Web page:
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The art of being lost

a travel blog by steve_stamp


This blog will hopefully capture some of the most interesting sights, stories and sketches as we wander the Earth in a state of linguistic paralysis and general confusion.

Enjoy.
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Newborn Gazelle

London, United Kingdom


I felt like a newborn gazelle as I walked towards the train station with my backpack. I think I may have packed a few too many items... as I wobbled my way down the hill on legs that suddenly felt even skinnier than usual I was trying to work out where I may have gone wrong. After much debate I decided to take a Pacsafe (one of those ridiculous metal nets that goes over your bag) - mainly because I got offered one for a tenner - maybe that was a bad idea? I like to think I have been pretty good in terms of not taking anything unneccessary. Ok, so a few people laughed at the toothbrush cover and its fair to say that pyjama bottoms are not ESSENTIAL items but they don't weigh much... haha I think it's fair to say I am not a proper traveller just yet- I do have a digital watch though.

Off to China in a couple of hours! Woohoo!

permalink written by  steve_stamp on April 1, 2009 from London, United Kingdom
from the travel blog: The art of being lost
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Beijing and the art of deception

Beijing, China


We missed our flight. We died a little bit inside. We went home. We came back. We got an upgrade! Upgrades seem to be reserved for the rich or the unlucky - suddenly everything was great and before I'd even had time to finish watching my third film on the (very spacious) plane we were bumbling our way onto a bus in Beijing!

Beijing is fucking busy and a bit intimidating at first. The stream of cars, bikes and buses seemed completely unreasonable and we decided to get a tuctuc to the hostel to avoid adding to the manic roadrage around us. Then we decided to get out of the tuctuc and into a taxi because it became apparent that the driver was completely insane. And he hadn't even started driving! Incidentally, this was not the last crazy tuctuc driver we encountered in our first day in Beijing, we had as funny a near death experience as you could hope for on the way to the Forbidden City, but you will have to watch the video I shot to fully appreciate how driving towards an oncoming bus on the wrong side of the road can be funny.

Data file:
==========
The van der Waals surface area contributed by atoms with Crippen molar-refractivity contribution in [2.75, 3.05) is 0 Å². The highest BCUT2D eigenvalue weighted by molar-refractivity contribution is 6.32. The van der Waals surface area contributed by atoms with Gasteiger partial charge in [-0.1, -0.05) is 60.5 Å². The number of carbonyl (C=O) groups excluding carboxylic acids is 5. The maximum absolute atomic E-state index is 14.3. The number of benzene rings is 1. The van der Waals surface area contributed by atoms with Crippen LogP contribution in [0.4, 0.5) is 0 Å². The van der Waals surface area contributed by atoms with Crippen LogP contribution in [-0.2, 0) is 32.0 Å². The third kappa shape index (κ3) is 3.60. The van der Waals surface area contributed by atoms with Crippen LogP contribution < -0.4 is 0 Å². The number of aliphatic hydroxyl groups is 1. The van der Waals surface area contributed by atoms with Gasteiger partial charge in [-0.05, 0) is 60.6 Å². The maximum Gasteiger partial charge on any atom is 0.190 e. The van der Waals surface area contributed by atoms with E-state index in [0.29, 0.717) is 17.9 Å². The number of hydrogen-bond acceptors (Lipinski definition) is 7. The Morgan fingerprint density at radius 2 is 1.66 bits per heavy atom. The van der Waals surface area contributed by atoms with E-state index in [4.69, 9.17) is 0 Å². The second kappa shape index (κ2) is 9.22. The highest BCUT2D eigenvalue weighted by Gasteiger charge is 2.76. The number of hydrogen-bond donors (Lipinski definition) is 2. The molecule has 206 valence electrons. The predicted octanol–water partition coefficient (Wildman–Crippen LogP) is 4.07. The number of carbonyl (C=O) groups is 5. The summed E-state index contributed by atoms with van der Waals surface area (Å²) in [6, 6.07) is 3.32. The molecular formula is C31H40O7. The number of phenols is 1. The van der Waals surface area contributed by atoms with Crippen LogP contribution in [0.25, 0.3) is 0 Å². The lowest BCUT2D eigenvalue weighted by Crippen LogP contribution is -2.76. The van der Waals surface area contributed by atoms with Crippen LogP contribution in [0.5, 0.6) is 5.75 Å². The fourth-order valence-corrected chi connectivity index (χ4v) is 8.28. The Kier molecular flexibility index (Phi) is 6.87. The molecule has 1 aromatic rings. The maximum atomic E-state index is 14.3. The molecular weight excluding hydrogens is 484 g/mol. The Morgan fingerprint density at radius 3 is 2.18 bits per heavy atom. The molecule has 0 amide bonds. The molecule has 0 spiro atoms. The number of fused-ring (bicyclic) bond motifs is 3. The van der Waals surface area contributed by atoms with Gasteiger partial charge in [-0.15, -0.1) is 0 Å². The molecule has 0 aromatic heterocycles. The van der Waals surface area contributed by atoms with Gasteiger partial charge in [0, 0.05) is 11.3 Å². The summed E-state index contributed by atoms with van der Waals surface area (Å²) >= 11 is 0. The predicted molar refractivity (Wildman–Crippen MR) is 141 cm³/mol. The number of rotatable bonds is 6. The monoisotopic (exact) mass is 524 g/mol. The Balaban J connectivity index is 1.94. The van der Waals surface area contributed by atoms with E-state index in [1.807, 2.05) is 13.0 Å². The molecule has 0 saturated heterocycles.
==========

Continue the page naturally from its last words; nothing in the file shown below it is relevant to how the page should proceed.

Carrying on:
The funniest part of the day, and the part which reflects what I suspect is an annoyingly large part of the Beijing experience was meeting our first friend! A Chinese art student spotted us looking lost and suggested that we go with him to an art gallery where we could see some of his work (which was very impressive!). It was suspiciously uncomfortable when we decided we weren't going to buy anything, but wasn't until we got back to our hostel that we spotted a large notice stuck to every bathroom door warning travellers not to be fooled by people claiming to be art students and offering to take you to their gallery. What a twat. I thought Alan wasn't a very Chinese name...